This is a small tale about my friend Mr. Deepa. He worked as a Patwari in the Kharar tehsil of Punjab.
This is how my friend Mr. Deepa was:
Amiable, good natured, humble, sympathetic, always ready to help anyone even strangers and this list is inexhaustible. However, all of us know that no creature on this earth can be perfect, as God has done this deed to keep a check on us mortals so that none of us becomes a living God.
There always exists a flaw, but we should not call it a flaw, as it would not be a good term to describe the minor blemish in Mr. Deepa’s life.
Mr. Deepa though possessed all of the above qualities, living like a Demi God, but for this one flaw, Oh! God help me this word is not leaving my senses. I think we should now stick with this word and relish in detail the flaw of Mr. Deepa. This flaw of Mr. Deepa made him a little eccentric fellow. Though he always tried to maintain a humane approach towards every living creature coming into his acquaintance. The creature could be a human being, a dog, a pig and even a snake. Everyone’s life was enriched by coming into contact with this fellow.
All relished his long moral sermons though most of them were sceptical about him following any of his own sermons, as the post of patwari carries with itself the load of bribery at every step. Still being a patwari and making people sceptical about your moral existence is a feat achieved in itself.
Every evening when the sun starts hiding from us changing its course to liven up the sensibilities on some other part of the world, then Mr. Deepa’s whole body started a kind of rebellion against him. His brain would become numb, his limbs stiff and all of this was evident from his countenance that changed itself from being merry to melancholic.
“I think it's time for my medicine.”
This phrase had become a laughing stock with all of his friends. They knew where Mr. Deepa would now head to. Even any new seekers of divine help from Mr. Deepa were cautioned not to approach him after five. And if a brave soul dared to venture into Mr. Deepa’s private world then Mr. Deepa welcomed him with his choicest of abuses and still if the brave soul tried to resist that brave soul came out in tattered clothes from the…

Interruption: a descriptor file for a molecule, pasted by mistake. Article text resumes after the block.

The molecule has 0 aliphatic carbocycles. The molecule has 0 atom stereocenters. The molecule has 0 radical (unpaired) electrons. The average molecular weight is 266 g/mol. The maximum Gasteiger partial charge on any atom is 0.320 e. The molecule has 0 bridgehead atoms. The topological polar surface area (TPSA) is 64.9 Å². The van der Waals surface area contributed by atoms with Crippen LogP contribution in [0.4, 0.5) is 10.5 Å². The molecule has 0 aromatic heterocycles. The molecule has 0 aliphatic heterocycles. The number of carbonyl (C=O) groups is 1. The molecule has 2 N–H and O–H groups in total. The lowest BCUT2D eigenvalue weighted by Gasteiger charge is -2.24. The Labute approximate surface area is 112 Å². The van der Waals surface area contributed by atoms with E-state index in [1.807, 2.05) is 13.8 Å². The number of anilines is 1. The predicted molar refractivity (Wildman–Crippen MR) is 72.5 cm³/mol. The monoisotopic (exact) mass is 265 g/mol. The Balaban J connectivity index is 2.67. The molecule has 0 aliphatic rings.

From the… what? I think by now you might have guessed the predicament of Mr. Deepa that became evident with the falling sun.
Yes, I think most of you are right. Mr. Deepa is a drunkard. A type of drunkard who fights daily with his phenomena. But soon his shrewd mind devises an excuse to hurl his body towards the nearest Bar or sometimes Tavern when the finances are low. And if a new divine seeker arrives then definitely the party was at the Bar.
Only this flaw of Mr. Deepa one day proved fatal for him. As usual, Mr. Deepa was enjoying his medicine in a cheap Tavern. The crowd at the Tavern generally comprises of low classes when compared to the crowd of the Bar. So when one day the number of enemies of Mr. Deepa rose to a considerable level, they all devised a scheme. After intoxicating Mr. Deepa to a great level his body was thrust into Ghaggar River from the bridge. The poor soul Mr. Deepa could neither react nor resist due to his senses being mingled with his medicine. After two days, his six foot long body was found floating from the Ropar under bridge. And in this way, his minor flaw became the fatal flaw for Mr. Deepa.
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